Islamic Finance and The Accounting Equation: Principles and Applications in the UAE

The UAE Accounting Equation: Balancing Islamic Finance

Discover the intricate world of Islamic finance and its practical applications within the UAE’s unique economic landscape. Explore the principles and applications of accounting equation in this comprehensive guide.

Islamic financing has made a lot of progress in the financial world over the past many years and has now proven to be a serious contender to conventional financial instruments in the UAE.

Still in its infancy compared to the older conventional banking system, there are stumbling blocks to coming up with Islamic financing products that are able to compete with their conventional versions. The challenges are slowly being overcome. One of the major ones is the interplay between the laws of the UAE and Islamic concepts.

The Islamic concept is an abstract form of law derived from Islamic laws and is capable of adaptation, evolution, and further interpretation. It is not a written law in the UAE. The Shari’a does not give general principles of law but instead purports to deal with and cover particular cases or transactions and sets out rules that govern them.

Applicability of Shari’a Principles in the UAE

The main challenge in structuring and offering Islamic-compliant products in the UAE is to bridge the current mismatch between the laws of the UAE and the principles of Shari’a.

In many instances, the UAE law’s provisions reflect Shari’a principles, such as the prerequisites relating to capacity to contract, the demand for clarity of contractual terms, the absence of coercion, and the specific conditions governing sale and purchase transactions. In these instances, such transactions fully comply with Shari’a elements and the UAE system from the outset.

Islamic Finance: A UAE Legal Perspective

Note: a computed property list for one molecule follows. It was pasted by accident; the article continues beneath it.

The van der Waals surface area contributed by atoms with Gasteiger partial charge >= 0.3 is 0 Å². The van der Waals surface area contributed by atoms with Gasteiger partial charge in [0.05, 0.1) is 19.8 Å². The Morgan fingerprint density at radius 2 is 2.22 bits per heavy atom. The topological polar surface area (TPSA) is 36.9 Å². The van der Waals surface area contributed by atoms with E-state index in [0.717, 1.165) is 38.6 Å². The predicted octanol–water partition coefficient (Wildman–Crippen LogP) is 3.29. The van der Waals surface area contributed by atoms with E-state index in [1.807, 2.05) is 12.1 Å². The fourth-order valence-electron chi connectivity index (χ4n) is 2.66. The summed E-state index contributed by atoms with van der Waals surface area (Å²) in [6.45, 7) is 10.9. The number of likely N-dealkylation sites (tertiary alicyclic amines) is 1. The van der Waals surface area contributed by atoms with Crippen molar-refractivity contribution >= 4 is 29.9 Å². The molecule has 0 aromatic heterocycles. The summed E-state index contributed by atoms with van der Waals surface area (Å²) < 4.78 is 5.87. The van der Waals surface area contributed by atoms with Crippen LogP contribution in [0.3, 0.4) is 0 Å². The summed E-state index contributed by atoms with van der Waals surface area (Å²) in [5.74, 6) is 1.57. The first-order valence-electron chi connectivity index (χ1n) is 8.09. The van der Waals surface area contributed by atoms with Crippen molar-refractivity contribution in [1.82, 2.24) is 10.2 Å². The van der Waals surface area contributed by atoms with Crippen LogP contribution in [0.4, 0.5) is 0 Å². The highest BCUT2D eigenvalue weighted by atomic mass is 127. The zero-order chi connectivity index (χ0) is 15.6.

1. Introduction

Almost three decades ago, the concept of Islamic finance was considered wishful thinking. Today, more than 500 Islamic financial institutions are operating worldwide, estimated to be managing funds in the region of US$200bn. Their clientele is not confined to citizens of Muslim countries but is spread over Europe, North America, and the Far East. Muslims now have the option to invest their financial resources following the ethics and philosophy of Islam.

The first thorough studies on establishing Islamic financial institutions (referred to hereafter also as Islamic Banks) appeared in the 1940s. Although Muslim-owned banks were established in the 1920s and 1930s, they had similar practices to conventional banks. In the 1940s and 1950s, many experiments with small Islamic Banks were done in Malaysia and Pakistan. The first great breakthrough was the establishment of an Islamic Bank in the Egyptian township of Mit Ghamr in 1963. Other successes include establishing the Inter-Governmental Islamic Development Bank in Jeddah in 1975 and several commercial Islamic Banks, the likes of the Bahrain Islamic Bank the Dubai Islamic Bank, and the Kuwait Finance House, in the 1960s and 1990s. Commercial banks have also realized this new field’s potential and several major worldwide institutions have grasped Islamic banking as a significant mechanism for more diversified growth.